Design Ideas: In warm regions, plant it in the ground massed in groups near large rocks. If space is limited, cluster the cacti in a low, wide container.


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    Totem Pole Cactus

    totem pole cactus
    Ken Bosma/Flickr/SS by 2.0

    Botanical Name: Lophocereus schotti forma monstrosus; Pachycereus schotti

    Size: Planted in ground, it can reach a height of 10 feet (3 meters) and 3 to 6 feet wide (0.9 to 1.8 meters). Usually smaller if grown in containers

    Features: Notable for its knobby shape that can be sculptural in the right garden setting. Unlike most columnar cactus, totem pole has neither spines nor ribs. 

    Design Ideas: Consider using as a statement piece or a bold accent in the ground or a large container. Also works well in drought tolerant or desert landscaping.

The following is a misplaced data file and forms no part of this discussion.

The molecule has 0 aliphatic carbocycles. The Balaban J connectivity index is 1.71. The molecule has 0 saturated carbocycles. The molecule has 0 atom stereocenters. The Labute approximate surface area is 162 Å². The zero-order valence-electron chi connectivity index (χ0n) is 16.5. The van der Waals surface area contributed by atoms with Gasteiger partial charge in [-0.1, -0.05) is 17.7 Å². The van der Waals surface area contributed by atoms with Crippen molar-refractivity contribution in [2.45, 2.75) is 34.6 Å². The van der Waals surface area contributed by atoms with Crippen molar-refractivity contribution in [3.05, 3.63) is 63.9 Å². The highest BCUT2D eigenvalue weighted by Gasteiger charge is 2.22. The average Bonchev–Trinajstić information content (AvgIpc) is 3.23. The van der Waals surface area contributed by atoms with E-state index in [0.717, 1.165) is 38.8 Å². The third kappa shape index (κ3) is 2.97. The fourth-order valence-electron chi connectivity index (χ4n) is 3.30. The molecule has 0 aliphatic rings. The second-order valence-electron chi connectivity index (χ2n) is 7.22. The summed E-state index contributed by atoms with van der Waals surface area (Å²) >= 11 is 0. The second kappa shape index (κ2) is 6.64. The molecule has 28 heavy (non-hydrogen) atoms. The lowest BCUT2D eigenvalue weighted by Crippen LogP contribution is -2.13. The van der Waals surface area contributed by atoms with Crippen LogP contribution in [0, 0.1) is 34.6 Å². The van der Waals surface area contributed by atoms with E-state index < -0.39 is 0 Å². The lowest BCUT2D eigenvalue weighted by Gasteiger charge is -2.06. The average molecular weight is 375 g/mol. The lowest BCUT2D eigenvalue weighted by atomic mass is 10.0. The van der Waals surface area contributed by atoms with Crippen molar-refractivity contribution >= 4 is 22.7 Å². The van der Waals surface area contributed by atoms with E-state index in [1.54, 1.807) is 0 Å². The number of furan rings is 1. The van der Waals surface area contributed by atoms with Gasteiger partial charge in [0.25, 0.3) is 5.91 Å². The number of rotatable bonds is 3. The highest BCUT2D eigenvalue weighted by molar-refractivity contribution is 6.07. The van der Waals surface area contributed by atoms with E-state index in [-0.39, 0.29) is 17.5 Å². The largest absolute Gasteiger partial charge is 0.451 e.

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    Turk's Cap Cactus

    turk's cap cactus
    Josh Noseworthy/Flickr/SS by 2.0

    Botanical Name: Melocactus matanzanus 

    Size: Up to 3.5 inches (9 centimeters) tall and to 3.5 inches in diameter.

    Flowers: Bright pink flowers with fur, which likes to be misted with a water bottle a few times per week

    Design Ideas: For a cactus, Turk's cap is slightly more high maintenance than most and should not be allowed to dry out. Since it grows on rocky hillsides in its native habitat, it will grow well both on slopes and in rock gardens, as well as xeriscapes with native shrubs, perennials, and wildflowers.

    Explorer Christopher Columbus reportedly discovered Melocactus on a West Indies island and brought home it and other cacti to Europe. 

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    Teddy Bear Cholla Cactus

    teddy bear cholla
    Paul McCormick/Getty Images

    Botanical Name: Cylindropuntia bigelovii; Optunia bigelovii

    Size: To 6 feet (1.8 meters) high and up to 4 feet (1.2 meters) wide

    Flowers: Blooms are yellowish-green

    Design Ideas: A shrubby or tree-like cactus with golden spines that glow in sunlight. Plant in a natural setting with gravel, large rocks, and wildflowers like poppies and lupine, along with desert shrubs and perennials such as globemallow and brittlebush.

    Spines are dense and appear "furry" (like a teddy bear), but refrain from touching or hugging, as spines are hooked.